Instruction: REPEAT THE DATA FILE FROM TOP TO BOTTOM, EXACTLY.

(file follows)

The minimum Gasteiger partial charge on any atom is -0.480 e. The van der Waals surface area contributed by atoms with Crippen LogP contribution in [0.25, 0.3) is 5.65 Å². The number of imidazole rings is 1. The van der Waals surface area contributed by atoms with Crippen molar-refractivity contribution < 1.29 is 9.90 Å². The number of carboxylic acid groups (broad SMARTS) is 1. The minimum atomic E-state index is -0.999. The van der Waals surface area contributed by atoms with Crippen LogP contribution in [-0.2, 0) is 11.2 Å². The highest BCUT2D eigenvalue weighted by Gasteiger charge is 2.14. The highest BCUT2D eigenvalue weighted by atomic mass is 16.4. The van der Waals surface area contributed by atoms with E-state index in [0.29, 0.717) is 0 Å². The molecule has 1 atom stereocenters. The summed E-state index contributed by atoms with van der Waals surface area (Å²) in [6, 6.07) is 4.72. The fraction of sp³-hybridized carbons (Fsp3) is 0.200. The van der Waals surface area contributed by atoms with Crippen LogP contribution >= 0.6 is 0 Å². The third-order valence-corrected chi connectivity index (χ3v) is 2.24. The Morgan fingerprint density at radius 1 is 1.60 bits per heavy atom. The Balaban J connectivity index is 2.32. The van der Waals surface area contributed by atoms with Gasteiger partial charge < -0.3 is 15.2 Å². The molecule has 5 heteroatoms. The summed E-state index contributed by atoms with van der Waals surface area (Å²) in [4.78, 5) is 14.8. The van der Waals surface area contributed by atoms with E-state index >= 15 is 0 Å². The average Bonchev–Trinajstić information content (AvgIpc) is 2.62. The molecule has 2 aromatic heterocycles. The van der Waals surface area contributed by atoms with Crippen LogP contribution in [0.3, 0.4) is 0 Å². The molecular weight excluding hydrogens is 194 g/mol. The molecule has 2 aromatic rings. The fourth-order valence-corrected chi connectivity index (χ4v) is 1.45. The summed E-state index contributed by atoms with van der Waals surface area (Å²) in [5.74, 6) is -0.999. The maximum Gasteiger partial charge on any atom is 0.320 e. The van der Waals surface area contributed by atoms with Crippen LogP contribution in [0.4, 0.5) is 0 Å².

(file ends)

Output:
The minimum Gasteiger partial charge on any atom is -0.480 e. The van der Waals surface area contributed by atoms with Crippen LogP contribution in [0.25, 0.3) is 5.65 Å². The number of imidazole rings is 1. The van der Waals surface area contributed by atoms with Crippen molar-refractivity contribution < 1.29 is 9.90 Å². The number of carboxylic acid groups (broad SMARTS) is 1. The minimum atomic E-state index is -0.999. The van der Waals surface area contributed by atoms with Crippen LogP contribution in [-0.2, 0) is 11.2 Å². The highest BCUT2D eigenvalue weighted by Gasteiger charge is 2.14. The highest BCUT2D eigenvalue weighted by atomic mass is 16.4. The van der Waals surface area contributed by atoms with E-state index in [0.29, 0.717) is 0 Å². The molecule has 1 atom stereocenters. The summed E-state index contributed by atoms with van der Waals surface area (Å²) in [6, 6.07) is 4.72. The fraction of sp³-hybridized carbons (Fsp3) is 0.200. The van der Waals surface area contributed by atoms with Crippen LogP contribution >= 0.6 is 0 Å². The third-order valence-corrected chi connectivity index (χ3v) is 2.24. The Morgan fingerprint density at radius 1 is 1.60 bits per heavy atom. The Balaban J connectivity index is 2.32. The van der Waals surface area contributed by atoms with Gasteiger partial charge < -0.3 is 15.2 Å². The molecule has 5 heteroatoms. The summed E-state index contributed by atoms with van der Waals surface area (Å²) in [4.78, 5) is 14.8. The van der Waals surface area contributed by atoms with E-state index >= 15 is 0 Å². The average Bonchev–Trinajstić information content (AvgIpc) is 2.62. The molecule has 2 aromatic heterocycles. The van der Waals surface area contributed by atoms with Crippen LogP contribution in [0.3, 0.4) is 0 Å². The molecular weight excluding hydrogens is 194 g/mol. The molecule has 2 aromatic rings. The fourth-order valence-corrected chi connectivity index (χ4v) is 1.45. The summed E-state index contributed by atoms with van der Waals surface area (Å²) in [5.74, 6) is -0.999. The maximum Gasteiger partial charge on any atom is 0.320 e. The van der Waals surface area contributed by atoms with Crippen LogP contribution in [0.4, 0.5) is 0 Å².